Johnson & Johnson has announced it will split into two companies, breaking off its troubled consumer health unit that sells band-aids, over-the-counter products and baby powder from its pharmaceuticals division.
In a statement on Friday, the company said the separation would create “two global leaders” that will be “better positioned to deliver improved health outcomes” for consumers. The firm is yet to announce a name for the new consumer-centric company or identify its potential heads.
The pharmaceutical business unit, which manufactures a Covid-19 vaccine, medical devices and prescription drugs, will retain the Johnson & Johnson name. According to the statement, the company’s current senior leadership will move to new roles within this firm. The transition period will reportedly be between 18 and 24 months.
In an interview with the Wall Street Journal, CEO Alex Gorsky revealed that the Covid-19 pandemic had showcased the differences in the potential of its two divisions – and intensified board member discussions about possibly separating them.
“The best path forward to ensure sustainable growth over the long term and better meet patient and consumer demands is to have our consumer business operate as a separate healthcare company,” Gorsky said.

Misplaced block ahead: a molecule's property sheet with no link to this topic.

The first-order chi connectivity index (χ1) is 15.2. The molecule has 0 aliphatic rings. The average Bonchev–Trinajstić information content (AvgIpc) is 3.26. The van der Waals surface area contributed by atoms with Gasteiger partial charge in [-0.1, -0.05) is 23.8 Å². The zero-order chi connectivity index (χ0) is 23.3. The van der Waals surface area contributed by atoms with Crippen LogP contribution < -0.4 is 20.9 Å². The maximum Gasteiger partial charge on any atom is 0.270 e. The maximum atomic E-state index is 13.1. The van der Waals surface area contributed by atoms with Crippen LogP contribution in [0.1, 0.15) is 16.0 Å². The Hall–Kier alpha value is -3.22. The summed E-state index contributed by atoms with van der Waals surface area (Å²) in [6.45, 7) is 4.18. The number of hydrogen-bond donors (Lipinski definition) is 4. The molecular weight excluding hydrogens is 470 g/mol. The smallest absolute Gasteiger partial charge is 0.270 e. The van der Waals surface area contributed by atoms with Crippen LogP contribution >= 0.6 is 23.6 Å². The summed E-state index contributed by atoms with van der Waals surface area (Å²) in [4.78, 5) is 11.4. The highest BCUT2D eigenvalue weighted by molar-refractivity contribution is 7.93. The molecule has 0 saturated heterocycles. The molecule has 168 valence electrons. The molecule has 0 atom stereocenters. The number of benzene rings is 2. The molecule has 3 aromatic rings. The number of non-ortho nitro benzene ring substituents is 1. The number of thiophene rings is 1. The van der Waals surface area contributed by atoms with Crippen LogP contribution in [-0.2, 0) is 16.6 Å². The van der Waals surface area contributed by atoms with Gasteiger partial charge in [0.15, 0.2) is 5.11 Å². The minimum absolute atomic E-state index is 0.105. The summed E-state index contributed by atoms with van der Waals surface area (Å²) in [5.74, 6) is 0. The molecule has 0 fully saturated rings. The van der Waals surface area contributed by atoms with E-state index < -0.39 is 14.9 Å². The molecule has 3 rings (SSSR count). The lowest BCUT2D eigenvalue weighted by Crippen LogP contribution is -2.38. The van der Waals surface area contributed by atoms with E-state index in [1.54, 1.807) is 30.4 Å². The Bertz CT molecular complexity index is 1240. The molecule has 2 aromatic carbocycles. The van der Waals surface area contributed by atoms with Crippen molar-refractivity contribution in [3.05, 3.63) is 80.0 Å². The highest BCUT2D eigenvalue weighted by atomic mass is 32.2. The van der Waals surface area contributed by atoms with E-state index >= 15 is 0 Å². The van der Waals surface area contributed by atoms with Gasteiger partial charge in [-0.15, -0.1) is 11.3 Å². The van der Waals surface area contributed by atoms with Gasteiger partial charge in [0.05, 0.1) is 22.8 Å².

Last month, Johnson & Johnson was criticized for a “brazen” and “unconscionable abuse of the legal system” over a “bankruptcy gimmick” that offloaded tens of thousands of legal claims – that allege its talc-based products, including the popular baby powder, cause cancer – into a newly formed subsidiary.
According to this new company’s bankruptcy filing, Johnson & Johnson has spent close to $1 billion defending against nearly 40,000 cases. Future settlements and verdicts – which were halted by the bankruptcy claim – were expected to cost the firm about $3.5 billion more, a Reuters report noted.
However, Gorsky told WSJ that the lawsuits did not play a role in Friday’s split – which comes after rivals, including Pfizer and Merck, also decided to shed their consumer businesses and focus on the faster-growing pharmaceuticals sector.
Last month, the EU’s medicines regulator issued a warning that linked the Johnson & Johnson vaccine to a rare form of spinal inflammation.
If you like this story, share it with a friend!